Project Schools making good progress

13 Jan 2017 08:30am
WINDHOEK 13 JAN (NAMPA) – Some Project Schools in the Khomas Region are making good progress within the limited resources availed to them.
During a media tour to Tobias Hainyeko Combined, Westmont High and Havana Secondary schools in Windhoek on Thursday, the Deputy Minister of Education, Arts and Culture, Ester Anna Nghipondoka told Nampa her visit to the schools is to see if Government is making progress in construction.
Project Schools are temporary structures, most likely tents.
Nghipondoka, who was accompanied by the Khomas Regional Director of Education Gerard Vries and Chairperson of Khomas Regional Council Rachel Jacob, met with the schools’ principals and said she is pleased with the progress.
“Tobias Hainyeko progress is marvellous. I was here last year March and there was no single building, not even a brick, but now there are some blocks that are already occupied,” she said.
Nghipondoka explained that the first phase of Westmont is complete and the Ministry is planning another phase next year.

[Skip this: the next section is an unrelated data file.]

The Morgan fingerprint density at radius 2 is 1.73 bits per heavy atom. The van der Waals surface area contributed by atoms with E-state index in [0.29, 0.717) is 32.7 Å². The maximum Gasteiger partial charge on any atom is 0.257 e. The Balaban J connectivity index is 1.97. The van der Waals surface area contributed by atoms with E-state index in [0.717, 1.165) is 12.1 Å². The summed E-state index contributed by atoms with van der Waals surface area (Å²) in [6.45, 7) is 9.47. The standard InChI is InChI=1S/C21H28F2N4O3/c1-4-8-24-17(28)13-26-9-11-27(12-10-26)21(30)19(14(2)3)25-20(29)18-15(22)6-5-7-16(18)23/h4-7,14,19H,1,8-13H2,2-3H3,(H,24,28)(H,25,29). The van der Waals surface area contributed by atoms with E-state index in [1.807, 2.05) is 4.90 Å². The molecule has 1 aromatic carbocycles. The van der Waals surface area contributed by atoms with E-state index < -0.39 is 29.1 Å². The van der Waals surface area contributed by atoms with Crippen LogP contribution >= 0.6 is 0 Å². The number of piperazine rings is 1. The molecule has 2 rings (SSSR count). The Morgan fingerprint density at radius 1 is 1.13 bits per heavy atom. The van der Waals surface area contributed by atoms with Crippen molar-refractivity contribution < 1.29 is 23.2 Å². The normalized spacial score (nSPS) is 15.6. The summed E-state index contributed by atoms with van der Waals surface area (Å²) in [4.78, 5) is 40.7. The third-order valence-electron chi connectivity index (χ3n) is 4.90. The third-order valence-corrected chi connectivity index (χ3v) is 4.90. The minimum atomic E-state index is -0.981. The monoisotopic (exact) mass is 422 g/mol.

The principal of Havana Secondary School, Mweti Simasiku informed Nghipondoka that the school’s operations are executed better since the classes for Grade 9 and 10 have were constructed last year, while Grade 8 is waiting for theirs.
She said with the ministry facing challenges of infrastructure, there are plans to address the matter.
“We are not saying we will put up buildings today however we are planning. Where we have tents we put up a building, where we didn’t have a school we started one,” Simasiku said.
The growth of the population, she said, will determine the establishment of more Project Schools in the future.
“The Regional Development Committees, (RDC) identify where we need schools, they communicate through the regional directorates, that’s how the process of planning goes.”
She advised teachers to keep in mind that challenges are temporary and to always find a way around them.
“Do what you can do and teach your children. You may be teaching under tents but teach, let them pass and tomorrow you’ll find yourself teaching in a classroom.”